One of the fun occasions is when someone has a “Ladies Luncheon.” It is at a function like this that the ladies can talk about hobbies, cooking, home decorating, children/grandchildren, discuss problems only addressed to another female, and experience new recipes made by their hostess.

We recently had one such luncheon at Kate’s home on the far Northeast end of the island near Savannah Bight. Kate and her husband have a sprawling concrete home with a guest house off to the side. They have recently finished their interior decorating and have done an excellent job in picking out colors, furnishings and plants for their home. They have been in their house for more than a decade and recently upgraded their living area with new furniture and finally were able to finish the lovely free standing cooking area.

The day was windy with some rain, but really quite nice considering the sun was behind the clouds and kept us cool. Plus, with the breeze, the bugs were at a minimum! There were 13 people present and Kate has a porch large enough to accommodate a crowd. Here home is quite open and comfortable. Kate is Dutch and her husband Canadian and it is always interesting to see and sample the different tastes of other countries represented on the island.

We had a wonderful time sampling the various appetizers she had set out along with drinks. Lunch was a simple affair but quite interesting. She had a pork soup/stew, warm cornbread (and she makes wonderful cornbread) a beautiful tomato/cucumber/bean salad and a coleslaw and lemon cake and cookies for desert. The small touches make an event and she had plenty of that in her decorating, service and, hey, she even managed to decorate the butter in the butter dish! There was enough food for all and very satisfying!

Thank you Kate for the lovely time, the great food, friendly conversation and for sharing your beautiful home with us,. It made for a wonderful break in the week!

Sunday, May 2, 2010

Wait! Another Photo

Well, my Blog went to press and immediately thereafter I received this photo of Mr. and Mrs. O'Driscoll and their dinner guests, President and Mrs. Carter.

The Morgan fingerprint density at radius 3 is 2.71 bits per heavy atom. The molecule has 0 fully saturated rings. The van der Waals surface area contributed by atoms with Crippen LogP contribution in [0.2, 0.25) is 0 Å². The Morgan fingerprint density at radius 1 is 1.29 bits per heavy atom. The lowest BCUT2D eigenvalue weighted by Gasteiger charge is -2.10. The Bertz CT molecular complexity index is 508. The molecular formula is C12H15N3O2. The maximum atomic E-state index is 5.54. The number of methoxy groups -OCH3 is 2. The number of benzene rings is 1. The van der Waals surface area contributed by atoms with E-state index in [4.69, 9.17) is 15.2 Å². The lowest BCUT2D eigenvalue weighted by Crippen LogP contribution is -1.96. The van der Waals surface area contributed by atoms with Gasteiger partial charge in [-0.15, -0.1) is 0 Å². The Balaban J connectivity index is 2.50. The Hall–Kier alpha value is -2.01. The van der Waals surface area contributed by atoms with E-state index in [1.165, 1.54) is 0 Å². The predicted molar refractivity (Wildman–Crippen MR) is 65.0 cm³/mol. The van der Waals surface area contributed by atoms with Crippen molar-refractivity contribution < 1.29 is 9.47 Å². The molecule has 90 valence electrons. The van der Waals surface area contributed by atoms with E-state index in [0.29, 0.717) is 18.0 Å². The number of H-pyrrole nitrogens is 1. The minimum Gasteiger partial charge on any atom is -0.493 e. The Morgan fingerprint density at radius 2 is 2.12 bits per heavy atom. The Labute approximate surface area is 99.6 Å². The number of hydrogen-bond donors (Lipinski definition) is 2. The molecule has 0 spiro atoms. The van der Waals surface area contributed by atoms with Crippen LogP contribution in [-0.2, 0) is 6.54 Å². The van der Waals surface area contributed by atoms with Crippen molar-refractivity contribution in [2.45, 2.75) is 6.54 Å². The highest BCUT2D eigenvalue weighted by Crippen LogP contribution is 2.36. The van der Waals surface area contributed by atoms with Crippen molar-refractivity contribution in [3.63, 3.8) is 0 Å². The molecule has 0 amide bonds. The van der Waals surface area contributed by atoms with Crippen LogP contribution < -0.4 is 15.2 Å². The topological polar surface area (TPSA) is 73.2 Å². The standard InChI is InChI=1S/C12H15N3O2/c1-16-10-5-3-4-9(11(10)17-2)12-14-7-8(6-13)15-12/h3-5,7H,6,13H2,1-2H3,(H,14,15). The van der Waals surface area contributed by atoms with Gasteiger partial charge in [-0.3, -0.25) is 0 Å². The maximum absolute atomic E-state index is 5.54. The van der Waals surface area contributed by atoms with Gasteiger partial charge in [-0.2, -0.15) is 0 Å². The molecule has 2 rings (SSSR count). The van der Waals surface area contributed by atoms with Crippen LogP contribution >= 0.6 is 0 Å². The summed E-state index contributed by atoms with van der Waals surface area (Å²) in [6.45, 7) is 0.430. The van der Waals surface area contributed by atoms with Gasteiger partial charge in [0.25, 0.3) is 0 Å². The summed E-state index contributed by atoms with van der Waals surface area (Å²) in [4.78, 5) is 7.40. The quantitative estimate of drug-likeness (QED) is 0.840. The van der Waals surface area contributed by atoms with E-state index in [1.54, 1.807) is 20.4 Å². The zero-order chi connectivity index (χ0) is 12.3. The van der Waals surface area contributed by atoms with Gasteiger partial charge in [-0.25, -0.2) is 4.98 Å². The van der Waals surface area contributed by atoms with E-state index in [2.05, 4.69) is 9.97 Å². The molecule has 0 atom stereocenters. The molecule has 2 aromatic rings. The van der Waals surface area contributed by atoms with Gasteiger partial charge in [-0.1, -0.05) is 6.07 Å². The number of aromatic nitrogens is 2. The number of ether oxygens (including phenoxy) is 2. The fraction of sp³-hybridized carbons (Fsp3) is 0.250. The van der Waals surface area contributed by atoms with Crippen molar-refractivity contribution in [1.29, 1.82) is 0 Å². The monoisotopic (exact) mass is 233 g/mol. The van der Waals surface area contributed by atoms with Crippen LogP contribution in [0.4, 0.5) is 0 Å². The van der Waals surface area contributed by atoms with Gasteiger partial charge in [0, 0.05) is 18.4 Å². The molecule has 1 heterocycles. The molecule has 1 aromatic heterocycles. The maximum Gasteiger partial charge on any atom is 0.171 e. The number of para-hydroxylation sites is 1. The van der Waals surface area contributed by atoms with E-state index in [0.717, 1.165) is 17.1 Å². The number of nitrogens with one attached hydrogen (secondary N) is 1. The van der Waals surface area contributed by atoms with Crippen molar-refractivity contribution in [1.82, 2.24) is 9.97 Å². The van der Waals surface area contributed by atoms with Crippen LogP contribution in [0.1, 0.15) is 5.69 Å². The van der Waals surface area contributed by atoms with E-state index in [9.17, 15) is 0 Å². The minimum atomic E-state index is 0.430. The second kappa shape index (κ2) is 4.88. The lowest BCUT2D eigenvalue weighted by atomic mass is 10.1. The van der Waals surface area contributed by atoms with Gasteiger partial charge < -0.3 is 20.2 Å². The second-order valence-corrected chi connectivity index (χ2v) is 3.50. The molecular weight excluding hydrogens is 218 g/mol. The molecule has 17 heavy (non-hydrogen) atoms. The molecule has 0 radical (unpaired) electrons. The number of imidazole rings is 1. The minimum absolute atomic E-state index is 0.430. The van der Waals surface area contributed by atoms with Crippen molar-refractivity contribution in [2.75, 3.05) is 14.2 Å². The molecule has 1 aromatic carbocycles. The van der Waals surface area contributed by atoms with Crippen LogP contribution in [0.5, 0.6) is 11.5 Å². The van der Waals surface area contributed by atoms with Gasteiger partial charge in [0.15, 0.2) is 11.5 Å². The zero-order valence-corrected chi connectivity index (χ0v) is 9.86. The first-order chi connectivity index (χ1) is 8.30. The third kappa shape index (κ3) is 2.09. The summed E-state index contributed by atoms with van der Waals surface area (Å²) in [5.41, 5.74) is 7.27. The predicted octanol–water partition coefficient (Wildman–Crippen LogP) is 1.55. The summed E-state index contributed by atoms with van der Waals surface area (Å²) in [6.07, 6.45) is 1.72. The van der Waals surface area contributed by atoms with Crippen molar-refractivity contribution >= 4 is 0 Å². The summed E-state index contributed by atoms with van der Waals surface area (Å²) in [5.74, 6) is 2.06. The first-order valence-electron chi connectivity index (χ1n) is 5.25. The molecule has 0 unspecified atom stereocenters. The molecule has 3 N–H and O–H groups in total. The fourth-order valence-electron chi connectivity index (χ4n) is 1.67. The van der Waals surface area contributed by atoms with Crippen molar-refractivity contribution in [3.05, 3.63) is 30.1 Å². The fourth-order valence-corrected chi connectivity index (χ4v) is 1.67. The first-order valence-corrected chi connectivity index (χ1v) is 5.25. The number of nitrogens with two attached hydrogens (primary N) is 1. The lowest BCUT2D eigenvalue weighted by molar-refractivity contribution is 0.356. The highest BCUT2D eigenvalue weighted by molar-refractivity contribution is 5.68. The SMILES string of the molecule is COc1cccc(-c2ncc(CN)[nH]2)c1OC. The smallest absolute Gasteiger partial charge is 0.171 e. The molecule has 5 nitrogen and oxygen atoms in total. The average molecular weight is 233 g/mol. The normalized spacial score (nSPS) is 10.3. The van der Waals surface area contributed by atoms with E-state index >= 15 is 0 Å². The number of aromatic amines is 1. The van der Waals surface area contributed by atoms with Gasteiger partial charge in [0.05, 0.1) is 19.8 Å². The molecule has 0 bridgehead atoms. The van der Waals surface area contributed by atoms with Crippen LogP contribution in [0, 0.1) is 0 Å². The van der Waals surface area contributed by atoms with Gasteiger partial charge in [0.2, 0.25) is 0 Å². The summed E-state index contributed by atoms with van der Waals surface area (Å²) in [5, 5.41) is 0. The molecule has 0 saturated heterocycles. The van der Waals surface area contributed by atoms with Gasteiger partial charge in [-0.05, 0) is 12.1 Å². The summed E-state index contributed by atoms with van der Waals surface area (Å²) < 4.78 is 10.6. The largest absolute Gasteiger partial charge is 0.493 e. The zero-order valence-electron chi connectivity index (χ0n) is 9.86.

Just wanted to share it with the group.

Busy Week!

This week was a busy “social” week on Guanaja.

Monday, April 26th, we gave a surprise birthday party for Geri Berner at Manati. Her friends gathered to celebrate her 65th year with a barbeque. Various dishes were provided by those attending and the weather cooperated by being clear but windless. Geri was “properly” surprise but we think she had an inkling that something was up before she arrived. We sang her the Happy Birthday song and spent a leisurely day visiting and extending our wishes for many happy healthy years ahead. Happy Birthday again Geri!

A visitor arrived on Guanaja last Friday (the 23rd of April); former President Jimmy Carter and his lovely wife, Rosalynn came to the island to spend the week bone fishing. President Carter served as the 39th President of the United States from 1977 to 1981. While his term in office is not recognized as his shinning hour, he is, perhaps, best known for his humanitarian work after he left the oval office. Indeed, after he left office he did much to advance human rights and traveled extensively to conduct peace negotiations, observe elections (which he had just accomplished shortly before coming to Guanaja by being in Sudan during their recent elections). He was the key figure for the Habitat for Humanity project and established The Carter Center in Atlanta which has done major work in the eradication of several diseases. He won the Nobel Peace Prize in 2002 and is unique in that of the 4 Presidents who have been awarded this honor, he is the only man to receive it after leaving the office of the Presidency and one of only two native Georgians to receive a Nobel award.